It’s been just over a year since Modularbank pitched its tents in Germany as well. Modularbank is a FinTech company from Estonia that was only founded in 2019 and offers a modern and flexible core banking platform. Last fall, the Estonians announced a funding of four million euros: The round was led by Karma Ventures and BlackFin Capital Partners and accompanied by Plug and Play Ventures (the Silicon Valley investor and “accelerator” has also held shares in companies such as Paypal, Dropbox and Lendico since the start-up phase), Siena Capital and angel investor Ott Kaukver, the former CTO of Twilio and Skype. Modularbank sells software to fintechs and banks and is benefiting greatly from the digitization of the industry.
However, Modularbank is not alone with its offer on the local market. For example, Mambu already developed the technical infrastructure for challenger bank N26. On top of that, Mambu recently joined the ranks of the unicorns. Most recently, Spotify investor TCV joined Tiger Global and Arena Holdings, as well as legacy investors Bessemer Venture Partners, Runa Capital and Acton Capital, to invest in the Berlin-based company, valuing it at €1.7 billion. Solarisbank is also very active in this area.
The signs point to growth
But the team around the experienced founder Vilve Vene is not deterred by this. Several customer discussions are very advanced and good relationships have been established with various system integrators as well as partnerships with other German service providers and fintechs, she says.
The company currently employs 47 people, and plans to double that number to 100 by the end of 2021. Sales activities will be expanded to Switzerland, Austria, France and Southern Europe, and the presence in Great Britain with its own office in London will be strengthened.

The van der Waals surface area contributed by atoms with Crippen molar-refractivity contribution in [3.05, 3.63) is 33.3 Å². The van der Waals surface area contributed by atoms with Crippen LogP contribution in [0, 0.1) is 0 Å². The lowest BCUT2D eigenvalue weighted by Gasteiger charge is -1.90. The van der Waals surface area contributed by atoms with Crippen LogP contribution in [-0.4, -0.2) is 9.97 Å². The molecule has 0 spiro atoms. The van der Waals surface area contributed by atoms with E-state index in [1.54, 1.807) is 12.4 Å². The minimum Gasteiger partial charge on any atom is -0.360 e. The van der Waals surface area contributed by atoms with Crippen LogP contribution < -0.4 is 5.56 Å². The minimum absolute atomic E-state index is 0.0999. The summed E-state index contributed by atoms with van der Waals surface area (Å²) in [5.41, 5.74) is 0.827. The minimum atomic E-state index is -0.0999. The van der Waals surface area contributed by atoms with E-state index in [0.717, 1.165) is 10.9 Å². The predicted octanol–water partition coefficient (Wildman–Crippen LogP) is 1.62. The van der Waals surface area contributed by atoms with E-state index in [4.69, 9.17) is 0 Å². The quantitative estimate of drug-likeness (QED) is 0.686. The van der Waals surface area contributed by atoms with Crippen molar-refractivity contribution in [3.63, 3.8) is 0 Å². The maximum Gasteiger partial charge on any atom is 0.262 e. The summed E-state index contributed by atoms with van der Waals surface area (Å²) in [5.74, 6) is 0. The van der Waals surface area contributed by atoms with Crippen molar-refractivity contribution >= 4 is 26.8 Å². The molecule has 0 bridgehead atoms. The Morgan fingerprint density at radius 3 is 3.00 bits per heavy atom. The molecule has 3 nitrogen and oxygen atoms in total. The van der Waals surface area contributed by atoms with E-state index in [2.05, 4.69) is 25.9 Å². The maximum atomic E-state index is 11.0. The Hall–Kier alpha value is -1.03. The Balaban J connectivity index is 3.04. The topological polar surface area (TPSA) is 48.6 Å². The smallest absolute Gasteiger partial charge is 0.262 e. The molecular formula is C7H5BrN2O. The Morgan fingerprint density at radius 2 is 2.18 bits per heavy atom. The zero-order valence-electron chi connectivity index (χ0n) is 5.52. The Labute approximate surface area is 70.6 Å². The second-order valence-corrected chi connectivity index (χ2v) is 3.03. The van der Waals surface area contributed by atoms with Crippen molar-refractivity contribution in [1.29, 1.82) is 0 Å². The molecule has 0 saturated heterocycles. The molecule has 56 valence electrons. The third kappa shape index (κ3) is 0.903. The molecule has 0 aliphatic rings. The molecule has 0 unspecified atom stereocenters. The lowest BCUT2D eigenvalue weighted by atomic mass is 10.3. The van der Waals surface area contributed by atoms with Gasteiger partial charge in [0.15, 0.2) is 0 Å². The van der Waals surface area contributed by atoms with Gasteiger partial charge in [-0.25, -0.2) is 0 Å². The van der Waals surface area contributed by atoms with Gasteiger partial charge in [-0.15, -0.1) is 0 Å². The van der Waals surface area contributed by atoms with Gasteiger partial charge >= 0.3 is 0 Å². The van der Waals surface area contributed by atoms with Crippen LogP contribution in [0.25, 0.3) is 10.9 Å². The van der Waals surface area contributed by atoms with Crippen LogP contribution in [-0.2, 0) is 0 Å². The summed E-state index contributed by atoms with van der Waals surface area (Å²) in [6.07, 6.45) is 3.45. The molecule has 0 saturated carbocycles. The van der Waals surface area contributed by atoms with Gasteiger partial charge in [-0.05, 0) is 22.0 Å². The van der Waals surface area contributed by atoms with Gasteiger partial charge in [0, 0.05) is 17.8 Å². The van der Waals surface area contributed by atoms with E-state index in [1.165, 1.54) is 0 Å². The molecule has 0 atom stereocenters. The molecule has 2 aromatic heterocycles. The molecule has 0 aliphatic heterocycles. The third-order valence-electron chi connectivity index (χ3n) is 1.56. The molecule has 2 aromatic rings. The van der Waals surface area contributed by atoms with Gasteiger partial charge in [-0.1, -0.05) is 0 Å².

Ms. Vene, Corona was an accelerator for innovation and integration of new systems into the existing banking landscape – especially in Germany. Do you think this pace will continue?
I think the pandemic has forced banks to understand exactly how much work they have ahead of them in digital transformation. It has made it painfully clear that the current processes in banks are no longer fit for purpose. At the same time, however, the situation has led to changes in customer behavior and accelerated demand for fully digital banking services. The speed at which the banking and finance industry is changing, I believe, will grow rapidly in the coming years. We have just begun to comprehensively digitize this industry.
Especially in core banking, there is a growing realization that the traditional “everything out and new” approach is not working. You can’t migrate the entire organization to a new core banking platform at once. This kind of thing takes years and costs a lot of money – neither of which suits the speed at which banks have to move these days. I think those in charge finally know that a gradual, modular approach makes far more sense than replacing the legacy system in a big bang, as Apobank did.
What does it mean to really modernize a bank?
That’s a big question! Modernization begins with the realization that the world has changed – and much faster than the banks themselves. Not only do they need to catch up, but they need to shape themselves to meet the ever-evolving and growing needs and expectations of customers. To do this, it is important to start at the core and be open to other ecosystem participants in the market. The latter is also why the API-based approach and cloud computing play such an important role in modernization. In addition, banks need to understand that technology is not a separate function, but an integral part of every business function.